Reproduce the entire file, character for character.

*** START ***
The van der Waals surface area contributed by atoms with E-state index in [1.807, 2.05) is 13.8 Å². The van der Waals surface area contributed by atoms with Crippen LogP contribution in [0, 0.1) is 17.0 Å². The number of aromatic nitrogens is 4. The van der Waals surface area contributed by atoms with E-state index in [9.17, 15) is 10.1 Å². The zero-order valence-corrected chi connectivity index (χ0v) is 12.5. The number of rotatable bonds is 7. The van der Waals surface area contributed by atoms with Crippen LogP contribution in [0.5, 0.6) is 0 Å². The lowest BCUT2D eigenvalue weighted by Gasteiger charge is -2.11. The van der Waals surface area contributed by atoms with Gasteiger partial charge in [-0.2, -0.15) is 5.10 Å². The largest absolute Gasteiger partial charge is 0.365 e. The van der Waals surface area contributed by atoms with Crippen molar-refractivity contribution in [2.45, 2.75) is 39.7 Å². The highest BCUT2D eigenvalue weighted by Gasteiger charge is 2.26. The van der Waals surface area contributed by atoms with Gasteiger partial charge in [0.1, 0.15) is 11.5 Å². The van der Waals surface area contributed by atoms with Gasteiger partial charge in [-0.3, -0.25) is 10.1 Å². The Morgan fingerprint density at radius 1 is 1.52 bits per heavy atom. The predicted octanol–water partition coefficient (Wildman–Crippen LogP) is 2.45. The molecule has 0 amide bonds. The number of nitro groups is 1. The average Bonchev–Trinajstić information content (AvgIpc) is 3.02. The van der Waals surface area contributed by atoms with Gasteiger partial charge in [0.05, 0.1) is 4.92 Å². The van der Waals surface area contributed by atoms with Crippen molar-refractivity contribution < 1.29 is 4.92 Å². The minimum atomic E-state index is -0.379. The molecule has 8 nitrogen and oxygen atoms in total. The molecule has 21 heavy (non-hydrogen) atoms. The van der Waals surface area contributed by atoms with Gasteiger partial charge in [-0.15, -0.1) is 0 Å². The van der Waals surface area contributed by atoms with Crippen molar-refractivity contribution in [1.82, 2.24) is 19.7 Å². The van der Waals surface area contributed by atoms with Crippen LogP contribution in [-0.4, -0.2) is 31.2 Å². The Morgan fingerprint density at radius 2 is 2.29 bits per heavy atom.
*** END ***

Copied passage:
The van der Waals surface area contributed by atoms with E-state index in [1.807, 2.05) is 13.8 Å². The van der Waals surface area contributed by atoms with Crippen LogP contribution in [0, 0.1) is 17.0 Å². The number of aromatic nitrogens is 4. The van der Waals surface area contributed by atoms with E-state index in [9.17, 15) is 10.1 Å². The zero-order valence-corrected chi connectivity index (χ0v) is 12.5. The number of rotatable bonds is 7. The van der Waals surface area contributed by atoms with Crippen LogP contribution in [0.5, 0.6) is 0 Å². The lowest BCUT2D eigenvalue weighted by Gasteiger charge is -2.11. The van der Waals surface area contributed by atoms with Gasteiger partial charge in [-0.2, -0.15) is 5.10 Å². The largest absolute Gasteiger partial charge is 0.365 e. The van der Waals surface area contributed by atoms with Crippen molar-refractivity contribution in [2.45, 2.75) is 39.7 Å². The highest BCUT2D eigenvalue weighted by Gasteiger charge is 2.26. The van der Waals surface area contributed by atoms with Gasteiger partial charge in [0.1, 0.15) is 11.5 Å². The van der Waals surface area contributed by atoms with Gasteiger partial charge in [-0.3, -0.25) is 10.1 Å². The Morgan fingerprint density at radius 1 is 1.52 bits per heavy atom. The predicted octanol–water partition coefficient (Wildman–Crippen LogP) is 2.45. The molecule has 0 amide bonds. The number of nitro groups is 1. The average Bonchev–Trinajstić information content (AvgIpc) is 3.02. The van der Waals surface area contributed by atoms with Gasteiger partial charge in [0.05, 0.1) is 4.92 Å². The van der Waals surface area contributed by atoms with Crippen molar-refractivity contribution < 1.29 is 4.92 Å². The minimum atomic E-state index is -0.379. The molecule has 8 nitrogen and oxygen atoms in total. The molecule has 21 heavy (non-hydrogen) atoms. The van der Waals surface area contributed by atoms with Gasteiger partial charge in [-0.15, -0.1) is 0 Å². The van der Waals surface area contributed by atoms with Crippen molar-refractivity contribution in [1.82, 2.24) is 19.7 Å². The van der Waals surface area contributed by atoms with Crippen LogP contribution in [-0.4, -0.2) is 31.2 Å². The Morgan fingerprint density at radius 2 is 2.29 bits per heavy atom.